I think you will remember Pilgrim. He is a foster of mine from the shelter where my daughters work. Pilgrim came to me as a very sick kitten. It wasn’t long before he was discovered to be FeLV+. It broke my heart. I knew he would have a MUCH lower chance of being adopted. He would live in the FeLV room at the shelter with the other FeLV+ cats. This would keep him safe. (I believe I told you that this room even has a separate exhaust and vent system to keep these cats from being exposed to respiratory infections, etc.) But it would also mean that he wouldn’t get to live in one of the big cat rooms at the shelter. I kept him isolated (quarantined) while he lived here in my house so that he could not be exposed to anything that might make him sick. Also – I couldn’t allow him around any FeLV- negative cats because of the risk of spreading the virus to them. So he lived in my bathroom. And of course, he couldn’t live there forever. I finally had to make myself send him to the shelter with my daughters.
His experience there was a terrible one. He cowered in the corner that entire day. He was not only terrified of his new surroundings, he was also terrified of the other cats in the room. The poor dear had never been around other cats. That’s when I had the brainstorm to move him to my upstairs cat room (one of the girls’ bedrooms when they were growing up here) WITH one of the FeLV cats from the shelter. I had never moved him there before because that is a room I use in the Spring when I end up with kittens (which is inevitable). But also – in the downstairs bathroom, Pilgrim got to see me or Husband off and on all throughout the day. We were the only interaction he had with other living creatures. I decided to move him and the FeLV cat named Abigail (from the shelter) to that room for a couple of weeks so that Pilgrim would KNOW one of his roommates the next time he went to the shelter. Unfortunately, when Abigail moved into that room, she stopped moving and eating. So I decided to move another shelter FeLV cat (Whimsy) into that room so that Abigail would feel more comfortable.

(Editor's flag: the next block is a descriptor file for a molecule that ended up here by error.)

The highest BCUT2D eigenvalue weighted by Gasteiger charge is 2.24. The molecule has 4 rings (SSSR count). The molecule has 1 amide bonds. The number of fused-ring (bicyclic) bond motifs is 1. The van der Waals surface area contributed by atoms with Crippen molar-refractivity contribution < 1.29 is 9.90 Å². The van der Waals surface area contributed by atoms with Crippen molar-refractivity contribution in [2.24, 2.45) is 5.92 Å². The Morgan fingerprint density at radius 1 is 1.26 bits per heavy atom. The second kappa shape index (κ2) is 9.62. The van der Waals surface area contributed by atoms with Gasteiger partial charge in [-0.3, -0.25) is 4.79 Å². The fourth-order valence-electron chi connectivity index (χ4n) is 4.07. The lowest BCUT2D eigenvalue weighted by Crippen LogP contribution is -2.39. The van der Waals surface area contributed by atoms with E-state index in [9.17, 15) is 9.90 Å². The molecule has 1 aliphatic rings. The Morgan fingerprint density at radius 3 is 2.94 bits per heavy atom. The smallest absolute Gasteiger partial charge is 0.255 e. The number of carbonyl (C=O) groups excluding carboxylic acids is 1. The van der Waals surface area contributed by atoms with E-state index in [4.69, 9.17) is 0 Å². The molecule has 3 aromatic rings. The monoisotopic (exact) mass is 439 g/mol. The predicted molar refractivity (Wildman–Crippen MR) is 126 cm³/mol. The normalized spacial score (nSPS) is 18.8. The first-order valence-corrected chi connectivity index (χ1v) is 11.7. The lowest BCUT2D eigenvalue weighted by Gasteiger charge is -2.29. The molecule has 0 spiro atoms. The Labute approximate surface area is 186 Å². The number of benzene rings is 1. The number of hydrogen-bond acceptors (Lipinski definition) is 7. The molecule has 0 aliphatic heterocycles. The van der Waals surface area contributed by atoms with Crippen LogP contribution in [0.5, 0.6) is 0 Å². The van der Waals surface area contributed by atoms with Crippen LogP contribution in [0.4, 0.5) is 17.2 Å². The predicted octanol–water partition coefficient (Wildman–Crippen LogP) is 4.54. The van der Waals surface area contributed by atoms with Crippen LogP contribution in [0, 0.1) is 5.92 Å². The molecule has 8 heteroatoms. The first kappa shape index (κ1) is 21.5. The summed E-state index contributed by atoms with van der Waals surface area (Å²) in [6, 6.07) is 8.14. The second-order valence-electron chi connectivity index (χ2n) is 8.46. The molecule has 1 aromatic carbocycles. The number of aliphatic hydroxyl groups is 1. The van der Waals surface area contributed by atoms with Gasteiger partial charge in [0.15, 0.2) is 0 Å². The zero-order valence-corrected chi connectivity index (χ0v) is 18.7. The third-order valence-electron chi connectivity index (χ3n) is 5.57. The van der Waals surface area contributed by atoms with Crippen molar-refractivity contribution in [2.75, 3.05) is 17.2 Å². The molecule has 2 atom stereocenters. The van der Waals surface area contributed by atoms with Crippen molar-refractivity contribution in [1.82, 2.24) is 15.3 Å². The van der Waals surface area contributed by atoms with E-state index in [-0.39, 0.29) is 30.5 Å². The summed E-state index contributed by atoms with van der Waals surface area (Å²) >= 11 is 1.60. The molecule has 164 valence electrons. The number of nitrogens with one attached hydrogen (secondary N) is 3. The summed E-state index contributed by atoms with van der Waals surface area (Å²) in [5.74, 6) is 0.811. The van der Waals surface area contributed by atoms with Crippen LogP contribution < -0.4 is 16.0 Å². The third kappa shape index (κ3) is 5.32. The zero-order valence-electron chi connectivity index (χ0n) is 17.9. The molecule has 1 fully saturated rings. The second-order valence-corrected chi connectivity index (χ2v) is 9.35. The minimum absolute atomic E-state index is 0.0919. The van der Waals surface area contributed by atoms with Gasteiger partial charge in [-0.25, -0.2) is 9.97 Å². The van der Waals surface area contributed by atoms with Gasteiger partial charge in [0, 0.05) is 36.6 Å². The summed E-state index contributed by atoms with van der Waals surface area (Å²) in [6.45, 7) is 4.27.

At first, Pilgrim hissed at Abigail and Whimsy. But he DID eventually adjust to them. Here’s the thing. Those three could have moved back to the shelter at any time in the last couple of weeks. But another situation was developing at the shelter. And we were waiting to see what happened.
There is another pair of kitties who live in the FeLV room at the shelter – Glimmer and Buttons (mother and daughter). Back in early March, I went to the shelter and took some pictures of these two to post on the shelter’s Facebook page and Petfinder site. The girls and I wanted to see if we could get these two adopted together into a home.
They were inseparable – eating together and sleeping together. Then before I even had a chance to post them, Glimmer fell ill. She has been diagnosed with a terminal condition. We posted for a home – a hospice home for Glimmer WITH a plea that Buttons could go too and then remain there after Glimmer was gone. We were unsuccessful in finding such a placement. Glimmer has become too uncomfortable to have Buttons constantly curled up beside her and on top of her. So the shelter staff allows Glimmer to spend her days in the office with them where she can receive extra attention and get comfortable for naps. That left Buttons, for the first time in her life, without the constant companionship of her mom. SO . . .
Buttons is here in my upstairs bedroom-turned-cat room.
The hope is that Buttons will become attached to the three FeLV cats I have in that room. If she can find comfort in their company then maybe it won’t be so devastating for her to be without her mom (Glimmer). And once these four learn to live together as a family, they will go, as a group, to their room in the shelter. After that, I will have to hope that they will still someday be adopted despite their FeLV diagnoses. They are sweet, loving, beautiful cats who still deserve their very own homes. Keep your fingers crossed.
Have a good weekend.